The Tale of Jemima Puddle-Duck

What a funny sight it is to see a
brood of ducklings with a hen!

Listen to the story of Jemima
Puddle-duck, who was annoyed
because the farmer's wife would not
let her hatch her own eggs.

Her sister-in-law, Mrs. Rebeccah
Puddle-duck, was perfectly willing to
leave the hatching to someone else--
"I have not the patience to sit on a
nest for twenty-eight days; and no
more have you, Jemima. You would
let them go cold; you know you
would! "

"I wish to hatch my own eggs; I will
hatch them all by myself," quacked
Jemima Puddle-duck.

She tried to hide her eggs; but they
were always found and carried off.

Jemima Puddle-duck became quite
desperate. She determined to make a
nest right away from the farm.

She set off on a fine spring
afternoon along the cart road that
leads over the hill.

She was wearing a shawl and a
poke bonnet.

When she reached the top of the
hill, she saw a wood in the distance.

She thought that it looked a safe
quiet spot.

Jemima Puddle-duck was not much
in the habit of flying. She ran downhill
a few yards flapping her shawl, and
then she jumped off into the air.

She flew beautifully when she had
got a good start.

She skimmed along over the
treetops until she saw an open place
in the middle of the wood, where the
trees and brushwood had been

Jemima alighted rather heavily and
began to waddle about in search of a
convenient dry nesting place. She
rather fancied a tree stump amongst
some tall foxgloves.

But--seated upon the stump, she
was startled to find an elegantly
dressed gentleman reading a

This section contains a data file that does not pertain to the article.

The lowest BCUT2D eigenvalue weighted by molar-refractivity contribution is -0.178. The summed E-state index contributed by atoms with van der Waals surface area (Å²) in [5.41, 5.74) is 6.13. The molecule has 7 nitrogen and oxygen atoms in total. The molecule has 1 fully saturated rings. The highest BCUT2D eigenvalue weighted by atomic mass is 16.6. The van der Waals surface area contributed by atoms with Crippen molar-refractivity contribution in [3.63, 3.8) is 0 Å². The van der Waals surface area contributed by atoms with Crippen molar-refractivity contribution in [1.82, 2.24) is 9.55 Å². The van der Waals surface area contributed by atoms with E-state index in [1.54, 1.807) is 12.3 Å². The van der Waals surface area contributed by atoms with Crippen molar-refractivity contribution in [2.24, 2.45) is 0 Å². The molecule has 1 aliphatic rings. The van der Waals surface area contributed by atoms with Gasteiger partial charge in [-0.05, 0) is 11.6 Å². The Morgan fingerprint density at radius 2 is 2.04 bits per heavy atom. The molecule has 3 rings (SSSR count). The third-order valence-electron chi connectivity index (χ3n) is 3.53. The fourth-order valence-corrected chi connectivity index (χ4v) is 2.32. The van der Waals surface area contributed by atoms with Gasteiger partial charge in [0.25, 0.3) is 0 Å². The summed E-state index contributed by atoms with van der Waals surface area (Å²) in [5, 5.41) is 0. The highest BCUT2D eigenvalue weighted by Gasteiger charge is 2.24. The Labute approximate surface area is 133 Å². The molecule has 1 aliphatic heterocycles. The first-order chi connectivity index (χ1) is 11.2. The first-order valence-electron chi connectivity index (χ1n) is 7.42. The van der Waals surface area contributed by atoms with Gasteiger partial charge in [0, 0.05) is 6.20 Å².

newspaper. He had black prick ears
and sandy colored whiskers.

"Quack?" said Jemima Puddle-
duck, with her head and her bonnet
on the one side--"Quack?"

The gentleman raised his eyes
above his newspaper and looked
curiously at Jemima--

"Madam, have you lost your way?"
said he. He had a long bushy tail
which he was sitting upon, as the
stump was somewhat damp.

Jemima thought him mighty civil
and handsome. She explained that she
had not lost her way, but that she was
trying to find a convenient dry nesting

"Ah! is that so? Indeed!" said the
gentleman with sandy whiskers,
looking curiously at Jemima. He
folded up the newspaper and put it in
his coattail pocket.

Jemima complained of the
superfluous hen.

"Indeed! How interesting! I wish I
could meet with that fowl. I would
teach it to mind its own business!

"But as to a nest--there is no
difficulty: I have a sackful of feathers
in my woodshed. No, my dear
madam, you will be in nobody's way.
You may sit there as long as you like,"
said the bushy long-tailed gentleman.

He led the way to a very retired,
dismal-looking house amongst the

It was built of faggots and turf, and
there were two broken pails, one on
top of another, by way of a chimney.

"This is my summer residence; you
would not find my earth--my winter
house--so convenient," said the
hospitable gentleman.

There was a tumbledown shed at
the back of the house, made of old
soap boxes. The gentleman opened
the door and showed Jemima in.

The shed was almost quite full of
feathers--it was almost suffocating;
but it was comfortable and very soft.

Jemima Puddle-duck was rather
surprised to find such a vast quantity
of feathers. But it was very
comfortable; and she made a nest
without any trouble at all.

When she came out, the sandy-
whiskered gentleman was sitting on a
log reading the newspaper--at least
he had it spread out, but he was